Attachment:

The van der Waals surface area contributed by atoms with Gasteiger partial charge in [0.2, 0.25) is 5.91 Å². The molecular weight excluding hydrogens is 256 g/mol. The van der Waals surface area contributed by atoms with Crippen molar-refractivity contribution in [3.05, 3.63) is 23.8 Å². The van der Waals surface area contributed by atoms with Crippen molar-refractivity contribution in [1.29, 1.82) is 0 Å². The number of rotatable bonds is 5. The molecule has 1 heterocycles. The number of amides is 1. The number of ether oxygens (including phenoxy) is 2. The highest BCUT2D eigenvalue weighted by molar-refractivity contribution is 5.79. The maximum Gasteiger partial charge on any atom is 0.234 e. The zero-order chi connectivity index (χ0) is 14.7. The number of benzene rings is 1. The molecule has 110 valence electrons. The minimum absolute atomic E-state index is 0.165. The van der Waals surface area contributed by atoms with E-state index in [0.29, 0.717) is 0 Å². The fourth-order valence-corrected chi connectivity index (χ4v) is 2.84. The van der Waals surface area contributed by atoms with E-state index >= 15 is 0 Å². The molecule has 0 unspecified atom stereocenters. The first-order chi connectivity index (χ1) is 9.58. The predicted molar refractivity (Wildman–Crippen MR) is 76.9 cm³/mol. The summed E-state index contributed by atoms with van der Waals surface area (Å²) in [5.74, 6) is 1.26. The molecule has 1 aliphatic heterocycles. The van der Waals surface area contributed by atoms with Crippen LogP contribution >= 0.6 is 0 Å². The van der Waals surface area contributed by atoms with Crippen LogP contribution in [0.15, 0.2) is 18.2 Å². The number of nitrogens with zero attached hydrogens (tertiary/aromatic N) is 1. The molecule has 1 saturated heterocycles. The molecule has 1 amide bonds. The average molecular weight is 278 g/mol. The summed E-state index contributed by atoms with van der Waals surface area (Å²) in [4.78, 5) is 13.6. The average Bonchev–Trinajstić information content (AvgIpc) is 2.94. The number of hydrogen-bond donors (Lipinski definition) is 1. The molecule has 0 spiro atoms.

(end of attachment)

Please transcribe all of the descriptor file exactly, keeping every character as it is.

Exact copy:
The van der Waals surface area contributed by atoms with Gasteiger partial charge in [0.2, 0.25) is 5.91 Å². The molecular weight excluding hydrogens is 256 g/mol. The van der Waals surface area contributed by atoms with Crippen molar-refractivity contribution in [3.05, 3.63) is 23.8 Å². The van der Waals surface area contributed by atoms with Crippen molar-refractivity contribution in [1.29, 1.82) is 0 Å². The number of rotatable bonds is 5. The molecule has 1 heterocycles. The number of amides is 1. The number of ether oxygens (including phenoxy) is 2. The highest BCUT2D eigenvalue weighted by molar-refractivity contribution is 5.79. The maximum Gasteiger partial charge on any atom is 0.234 e. The zero-order chi connectivity index (χ0) is 14.7. The number of benzene rings is 1. The molecule has 110 valence electrons. The minimum absolute atomic E-state index is 0.165. The van der Waals surface area contributed by atoms with E-state index in [0.29, 0.717) is 0 Å². The fourth-order valence-corrected chi connectivity index (χ4v) is 2.84. The van der Waals surface area contributed by atoms with E-state index >= 15 is 0 Å². The molecule has 0 unspecified atom stereocenters. The first-order chi connectivity index (χ1) is 9.58. The predicted molar refractivity (Wildman–Crippen MR) is 76.9 cm³/mol. The summed E-state index contributed by atoms with van der Waals surface area (Å²) in [5.74, 6) is 1.26. The molecule has 1 aliphatic heterocycles. The van der Waals surface area contributed by atoms with Crippen LogP contribution >= 0.6 is 0 Å². The van der Waals surface area contributed by atoms with Crippen LogP contribution in [0.15, 0.2) is 18.2 Å². The number of nitrogens with zero attached hydrogens (tertiary/aromatic N) is 1. The molecule has 1 saturated heterocycles. The molecule has 1 amide bonds. The average molecular weight is 278 g/mol. The summed E-state index contributed by atoms with van der Waals surface area (Å²) in [4.78, 5) is 13.6. The average Bonchev–Trinajstić information content (AvgIpc) is 2.94. The number of hydrogen-bond donors (Lipinski definition) is 1. The molecule has 0 spiro atoms.